The Paranoyds talk brand new record release, recording and what it means to not be a cute band.
The Paranoyds

Los Angeles four-piece, The Paranoyds, release debut LP today, Carnage Bargain, out via Suicide Squeeze.

The Paranoyds’ humble beginnings can be traced back to a friendship forged between Staz Lindes (bass/vocals) and Laila Hashemi (keys/vocals) over Myspace in their early teens. Bonding over a shared interest in local music, the two started making music in person, adding Laila’s childhood friend Lexi Funston into the fold with the addition of drummer David Ruiz in 2015.

With the release of their debut LP, the band will be touring this fall with Bleached and White Reaper. We caught up with Staz and Lexi before they headed out on tour, where we discussed the almost year-long process of recording this record, why analog is so great, and how being a “cute” rock band isn’t really that cute.

Catch them on tour, stream their record below, and read up on what The Paranoyds have to say:

Culture COLLiDE: You recorded to an 8-track on a previous EP. Was there a similar process on this record?

The Paranoyds: We always record live, but we just add vocals and add any tweaks to instruments and overdubs and stuff like that. It’s kind of gnarly because you could be almost at the end of a song, and if you mess up, you’ll have to start over again. Sometimes you can punch in but it is definitely a tougher process but it makes it more authentic. We put so much energy into our live shows that we want to transfer that into our recording.

It’s definitely a surprise when bands sound completely different from their recorded catalog. Is that why you prefer analog?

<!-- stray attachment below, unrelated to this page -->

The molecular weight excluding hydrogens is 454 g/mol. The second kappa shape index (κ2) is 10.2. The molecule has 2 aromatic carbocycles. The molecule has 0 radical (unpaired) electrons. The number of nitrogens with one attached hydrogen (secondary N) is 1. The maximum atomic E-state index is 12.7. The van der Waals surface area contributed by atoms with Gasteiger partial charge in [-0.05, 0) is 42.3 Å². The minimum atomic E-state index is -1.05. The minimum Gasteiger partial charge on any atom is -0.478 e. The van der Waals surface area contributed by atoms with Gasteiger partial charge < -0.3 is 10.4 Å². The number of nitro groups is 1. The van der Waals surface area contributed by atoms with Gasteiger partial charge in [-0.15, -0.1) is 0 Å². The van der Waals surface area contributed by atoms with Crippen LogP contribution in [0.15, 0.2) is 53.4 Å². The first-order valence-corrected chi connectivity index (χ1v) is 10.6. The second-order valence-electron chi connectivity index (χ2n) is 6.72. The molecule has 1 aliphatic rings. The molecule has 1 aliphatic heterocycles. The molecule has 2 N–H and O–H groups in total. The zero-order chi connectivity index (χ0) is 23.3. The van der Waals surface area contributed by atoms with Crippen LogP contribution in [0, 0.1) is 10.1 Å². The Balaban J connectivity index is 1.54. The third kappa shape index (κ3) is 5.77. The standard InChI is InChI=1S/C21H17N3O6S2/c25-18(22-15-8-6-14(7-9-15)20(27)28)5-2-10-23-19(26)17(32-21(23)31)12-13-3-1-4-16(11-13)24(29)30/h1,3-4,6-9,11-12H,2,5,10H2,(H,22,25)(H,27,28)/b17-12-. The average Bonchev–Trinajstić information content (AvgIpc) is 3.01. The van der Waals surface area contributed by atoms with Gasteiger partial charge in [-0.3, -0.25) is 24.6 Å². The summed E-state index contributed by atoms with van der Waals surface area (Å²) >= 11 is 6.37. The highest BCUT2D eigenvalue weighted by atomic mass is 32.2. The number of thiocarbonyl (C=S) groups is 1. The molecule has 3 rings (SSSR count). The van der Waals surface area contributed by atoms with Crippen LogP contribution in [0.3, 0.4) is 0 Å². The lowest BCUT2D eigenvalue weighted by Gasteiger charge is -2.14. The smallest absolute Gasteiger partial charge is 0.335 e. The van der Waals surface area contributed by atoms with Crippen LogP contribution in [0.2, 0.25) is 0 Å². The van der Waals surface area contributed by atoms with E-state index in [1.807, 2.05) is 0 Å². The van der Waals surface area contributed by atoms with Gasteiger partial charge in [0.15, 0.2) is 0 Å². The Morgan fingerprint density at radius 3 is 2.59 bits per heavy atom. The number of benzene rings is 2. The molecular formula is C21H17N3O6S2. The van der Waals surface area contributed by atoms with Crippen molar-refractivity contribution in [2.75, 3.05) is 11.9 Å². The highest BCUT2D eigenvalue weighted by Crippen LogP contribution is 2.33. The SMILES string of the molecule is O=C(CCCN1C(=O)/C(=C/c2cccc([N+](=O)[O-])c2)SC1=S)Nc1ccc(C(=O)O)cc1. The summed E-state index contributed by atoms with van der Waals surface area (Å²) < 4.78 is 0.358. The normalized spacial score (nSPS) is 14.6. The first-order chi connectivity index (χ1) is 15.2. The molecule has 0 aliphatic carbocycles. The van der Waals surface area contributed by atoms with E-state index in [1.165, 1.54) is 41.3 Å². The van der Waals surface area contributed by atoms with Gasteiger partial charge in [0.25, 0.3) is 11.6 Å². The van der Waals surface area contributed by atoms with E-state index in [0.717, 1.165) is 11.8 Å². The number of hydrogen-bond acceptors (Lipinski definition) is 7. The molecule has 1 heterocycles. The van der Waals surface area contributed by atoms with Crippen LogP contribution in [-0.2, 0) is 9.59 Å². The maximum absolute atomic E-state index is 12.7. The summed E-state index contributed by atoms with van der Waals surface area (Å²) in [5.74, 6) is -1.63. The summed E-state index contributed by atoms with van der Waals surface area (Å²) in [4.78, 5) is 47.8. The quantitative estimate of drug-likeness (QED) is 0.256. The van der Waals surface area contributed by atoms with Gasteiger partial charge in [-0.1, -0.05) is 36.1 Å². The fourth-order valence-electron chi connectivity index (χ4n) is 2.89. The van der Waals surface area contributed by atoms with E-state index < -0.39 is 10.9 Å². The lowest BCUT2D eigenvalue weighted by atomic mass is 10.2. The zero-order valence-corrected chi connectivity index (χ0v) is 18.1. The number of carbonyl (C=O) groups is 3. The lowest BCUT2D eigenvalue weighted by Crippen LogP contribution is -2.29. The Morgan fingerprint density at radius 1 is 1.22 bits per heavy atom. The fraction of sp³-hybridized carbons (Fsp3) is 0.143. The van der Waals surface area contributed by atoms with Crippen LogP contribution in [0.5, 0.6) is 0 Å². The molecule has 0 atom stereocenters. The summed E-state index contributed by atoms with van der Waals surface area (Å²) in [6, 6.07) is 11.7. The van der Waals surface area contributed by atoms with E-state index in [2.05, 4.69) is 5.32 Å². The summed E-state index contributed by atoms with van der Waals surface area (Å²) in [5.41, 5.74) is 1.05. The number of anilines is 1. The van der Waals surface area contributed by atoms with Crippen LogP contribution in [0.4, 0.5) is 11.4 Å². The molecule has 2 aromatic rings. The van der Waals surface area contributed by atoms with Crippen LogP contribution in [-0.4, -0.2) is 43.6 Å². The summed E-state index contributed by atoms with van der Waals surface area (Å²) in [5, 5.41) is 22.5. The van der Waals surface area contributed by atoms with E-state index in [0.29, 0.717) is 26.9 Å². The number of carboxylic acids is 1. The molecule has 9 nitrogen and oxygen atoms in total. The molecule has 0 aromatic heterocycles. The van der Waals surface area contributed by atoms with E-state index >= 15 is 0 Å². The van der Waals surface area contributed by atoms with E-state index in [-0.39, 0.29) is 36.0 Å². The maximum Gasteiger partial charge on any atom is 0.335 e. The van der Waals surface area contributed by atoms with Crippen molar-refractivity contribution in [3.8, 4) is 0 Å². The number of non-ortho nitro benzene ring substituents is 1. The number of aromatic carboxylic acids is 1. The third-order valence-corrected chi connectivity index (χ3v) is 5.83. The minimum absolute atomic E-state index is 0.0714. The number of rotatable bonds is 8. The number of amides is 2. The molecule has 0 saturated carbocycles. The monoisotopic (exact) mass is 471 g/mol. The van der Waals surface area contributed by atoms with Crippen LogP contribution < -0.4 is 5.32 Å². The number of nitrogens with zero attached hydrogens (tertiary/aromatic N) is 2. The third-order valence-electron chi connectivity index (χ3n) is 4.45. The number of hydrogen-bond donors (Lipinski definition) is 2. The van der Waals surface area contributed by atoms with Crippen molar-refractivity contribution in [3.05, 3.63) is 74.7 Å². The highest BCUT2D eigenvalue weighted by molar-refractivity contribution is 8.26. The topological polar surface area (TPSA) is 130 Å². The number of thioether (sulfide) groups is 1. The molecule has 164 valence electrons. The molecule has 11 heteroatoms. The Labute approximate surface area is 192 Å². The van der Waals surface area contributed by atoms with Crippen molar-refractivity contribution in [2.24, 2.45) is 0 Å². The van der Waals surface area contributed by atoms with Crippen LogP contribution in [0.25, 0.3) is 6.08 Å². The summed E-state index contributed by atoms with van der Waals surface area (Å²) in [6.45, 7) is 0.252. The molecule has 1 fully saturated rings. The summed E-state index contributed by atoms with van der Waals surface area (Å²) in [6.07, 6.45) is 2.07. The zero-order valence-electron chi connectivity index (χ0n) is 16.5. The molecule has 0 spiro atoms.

I’ve always respected and I will always respect how they used to record before the digital age and why those records last for decades. I think there’s a whole life that comes with analog recording. It’s a physical thing, it’s physically moving and you can watch it move, you can physically hold it in your hands. Whereas with digital, it’s hollow and it just goes behind a screen and we have no idea what’s happening and then it’s just done. I think we all respect the old school style of recording.

What were the best parts of making this record?

We recorded with Mark Rains in Echo Park and he’s recorded a bunch of our friend’s bands. It was just a really, really great experience working with him. He’s some kind of wizard — he’s really good at what he does. Lexi and I both have full-time jobs so we were really only able to record on the weekends. We spent nine months working on this thing together and it was really cool to be able to have that kind of relationship with the person who was recording us.

Were there any unexpected challenges when writing or recording this record?

It was always when we would have to record when it was the most beautiful day outside. I remember we started last summer and that was whatever, but once it was getting cold, there were some really nice days and I remember we would just have to go in the cave and record, so that was kind of annoying. But it’s also our favorite thing to do, to be together and create something. But the challenges were definitely the schedules, to be honest. It was hard to get it done faster.

As this being your debut album, do you have any first-time nerves to release this record?

I think with any release, there’s a bit of apprehension and nerves with that, but I’m super proud of it and I’m really excited for it to come out and for people to finally hear it. It also means that we can start properly touring internationally, because before we were like “Ah, well what’s the point of losing out on money over Europe and whatever.” Now we have a proper reason to do it so that’s something that we’re really looking forward to. But I mean yeah, it could not do well but then we have to try again. It’s all just a process of fun and experimenting and if people like it then that’s super crazy and hopefully, they do.